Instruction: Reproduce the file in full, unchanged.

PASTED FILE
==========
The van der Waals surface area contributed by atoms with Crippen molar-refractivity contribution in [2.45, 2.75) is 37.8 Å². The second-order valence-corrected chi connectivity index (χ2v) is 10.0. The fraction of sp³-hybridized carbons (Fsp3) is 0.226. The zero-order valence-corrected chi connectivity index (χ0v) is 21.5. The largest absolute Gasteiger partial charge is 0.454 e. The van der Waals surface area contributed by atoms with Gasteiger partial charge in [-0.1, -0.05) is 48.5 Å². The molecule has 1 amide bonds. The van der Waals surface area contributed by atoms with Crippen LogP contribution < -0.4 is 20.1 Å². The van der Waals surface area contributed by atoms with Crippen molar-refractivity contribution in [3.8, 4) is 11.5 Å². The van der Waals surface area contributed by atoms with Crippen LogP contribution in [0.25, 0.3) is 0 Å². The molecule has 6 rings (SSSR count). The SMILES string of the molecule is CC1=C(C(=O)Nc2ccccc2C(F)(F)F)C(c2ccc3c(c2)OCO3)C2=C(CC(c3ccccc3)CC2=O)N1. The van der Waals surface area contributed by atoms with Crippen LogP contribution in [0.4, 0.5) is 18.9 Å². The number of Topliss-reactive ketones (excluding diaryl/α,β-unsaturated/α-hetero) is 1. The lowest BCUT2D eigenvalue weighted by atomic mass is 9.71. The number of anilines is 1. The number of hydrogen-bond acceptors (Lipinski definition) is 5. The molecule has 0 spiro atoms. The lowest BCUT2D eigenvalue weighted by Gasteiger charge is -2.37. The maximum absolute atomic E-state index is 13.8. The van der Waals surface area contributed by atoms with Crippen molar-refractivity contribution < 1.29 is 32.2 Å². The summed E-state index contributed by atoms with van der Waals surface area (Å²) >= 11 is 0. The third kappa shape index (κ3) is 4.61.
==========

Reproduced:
The van der Waals surface area contributed by atoms with Crippen molar-refractivity contribution in [2.45, 2.75) is 37.8 Å². The second-order valence-corrected chi connectivity index (χ2v) is 10.0. The fraction of sp³-hybridized carbons (Fsp3) is 0.226. The zero-order valence-corrected chi connectivity index (χ0v) is 21.5. The largest absolute Gasteiger partial charge is 0.454 e. The van der Waals surface area contributed by atoms with Gasteiger partial charge in [-0.1, -0.05) is 48.5 Å². The molecule has 1 amide bonds. The van der Waals surface area contributed by atoms with Crippen LogP contribution < -0.4 is 20.1 Å². The van der Waals surface area contributed by atoms with Crippen molar-refractivity contribution in [3.8, 4) is 11.5 Å². The van der Waals surface area contributed by atoms with Crippen LogP contribution in [0.25, 0.3) is 0 Å². The molecule has 6 rings (SSSR count). The SMILES string of the molecule is CC1=C(C(=O)Nc2ccccc2C(F)(F)F)C(c2ccc3c(c2)OCO3)C2=C(CC(c3ccccc3)CC2=O)N1. The van der Waals surface area contributed by atoms with Crippen LogP contribution in [0.4, 0.5) is 18.9 Å². The number of Topliss-reactive ketones (excluding diaryl/α,β-unsaturated/α-hetero) is 1. The lowest BCUT2D eigenvalue weighted by atomic mass is 9.71. The number of anilines is 1. The number of hydrogen-bond acceptors (Lipinski definition) is 5. The molecule has 0 spiro atoms. The lowest BCUT2D eigenvalue weighted by Gasteiger charge is -2.37. The maximum absolute atomic E-state index is 13.8. The van der Waals surface area contributed by atoms with Crippen molar-refractivity contribution < 1.29 is 32.2 Å². The summed E-state index contributed by atoms with van der Waals surface area (Å²) >= 11 is 0. The third kappa shape index (κ3) is 4.61.